Contrary to popular belief, transportation methods have less to do with household incomes and more to do with the location of one’s neighborhood, says Aarian Marshall, a contributing writer for The Atlantic’s sister-publication CityLab.
While it makes a lot of sense that transportation needs and costs are dependent on location, transportation seems to often be left out of conversations surrounding affordable housing. Realistically, what good is low rent when the cost of commuting takes up a huge chunk of renters’ income?
Affordable housing costs less than 30% of a households income, as defined by the Department of Housing and Urban Development. According to new work from Shima Hamidi, an assistant professor of urban planning at the University of Texas at Arlington, and Reid Ewing, a professor at and the director of the Metropolitan Research Center at the University of Utah’s College of Architecture and Planning, many expensive areas of the country can have transportation costs that are above 15% of households incomes, pushing affordable rent plus transportation to almost half of what someone makes.
The most expensive city is not notoriously overpriced New York, or even San Francisco—it’s the metro area composed of Warren, Troy, and Farmington Hills, Michigan, where 99.3 percent of households in public-housing properties spend more than 15 percent of their incomes on transportation. Other crazy-expensive transportation cities include Phoenix (where 97.4 percent of households in affordable housing spend more than 15 percent of their income), Buffalo (83.5 percent), Pittsburgh (82.2 percent), and Dallas (71.7 percent). No surprise here: These are places mostly characterized by sprawl, where it’s virtually impossible to get around without a car.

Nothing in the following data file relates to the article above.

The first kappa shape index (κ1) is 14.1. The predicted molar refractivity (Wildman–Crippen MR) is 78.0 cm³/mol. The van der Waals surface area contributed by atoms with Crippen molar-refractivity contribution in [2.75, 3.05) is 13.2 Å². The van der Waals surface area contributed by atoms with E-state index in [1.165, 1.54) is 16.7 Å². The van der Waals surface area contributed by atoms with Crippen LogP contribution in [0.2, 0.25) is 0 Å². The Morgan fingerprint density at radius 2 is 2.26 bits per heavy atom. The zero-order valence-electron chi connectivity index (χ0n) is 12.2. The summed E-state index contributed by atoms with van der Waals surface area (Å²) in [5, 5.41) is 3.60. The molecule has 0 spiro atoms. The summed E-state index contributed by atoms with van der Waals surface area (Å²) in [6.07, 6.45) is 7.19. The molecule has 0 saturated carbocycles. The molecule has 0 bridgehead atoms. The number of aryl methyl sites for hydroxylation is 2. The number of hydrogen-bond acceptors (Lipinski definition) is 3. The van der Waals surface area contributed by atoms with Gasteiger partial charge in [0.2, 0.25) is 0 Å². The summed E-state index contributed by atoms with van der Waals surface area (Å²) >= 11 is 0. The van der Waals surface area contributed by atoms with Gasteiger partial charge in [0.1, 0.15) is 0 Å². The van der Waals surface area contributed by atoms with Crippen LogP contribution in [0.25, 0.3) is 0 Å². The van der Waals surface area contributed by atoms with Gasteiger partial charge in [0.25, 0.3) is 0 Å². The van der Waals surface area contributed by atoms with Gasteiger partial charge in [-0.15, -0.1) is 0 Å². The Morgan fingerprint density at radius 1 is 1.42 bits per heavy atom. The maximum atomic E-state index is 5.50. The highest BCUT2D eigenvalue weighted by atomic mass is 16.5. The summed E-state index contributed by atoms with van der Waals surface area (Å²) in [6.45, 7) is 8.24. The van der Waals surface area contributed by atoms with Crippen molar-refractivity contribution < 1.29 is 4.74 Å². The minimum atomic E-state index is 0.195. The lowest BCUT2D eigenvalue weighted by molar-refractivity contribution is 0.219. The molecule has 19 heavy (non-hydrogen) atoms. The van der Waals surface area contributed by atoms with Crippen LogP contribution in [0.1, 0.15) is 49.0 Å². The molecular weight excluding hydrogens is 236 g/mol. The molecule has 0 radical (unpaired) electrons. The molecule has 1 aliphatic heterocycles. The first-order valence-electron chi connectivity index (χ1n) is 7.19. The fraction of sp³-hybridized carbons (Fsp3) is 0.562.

The conclusion is pretty simple, says Hamidi: HUD needs “a policy that supports housing subsidies that are higher in inaccessible areas to account for higher transportation costs.” And as she and her colleague Ewing write in their paper, HUD is better off providing affordable housing in “more compact, walkable and transit-served” places than “auto-dependent areas” characterized by sprawl.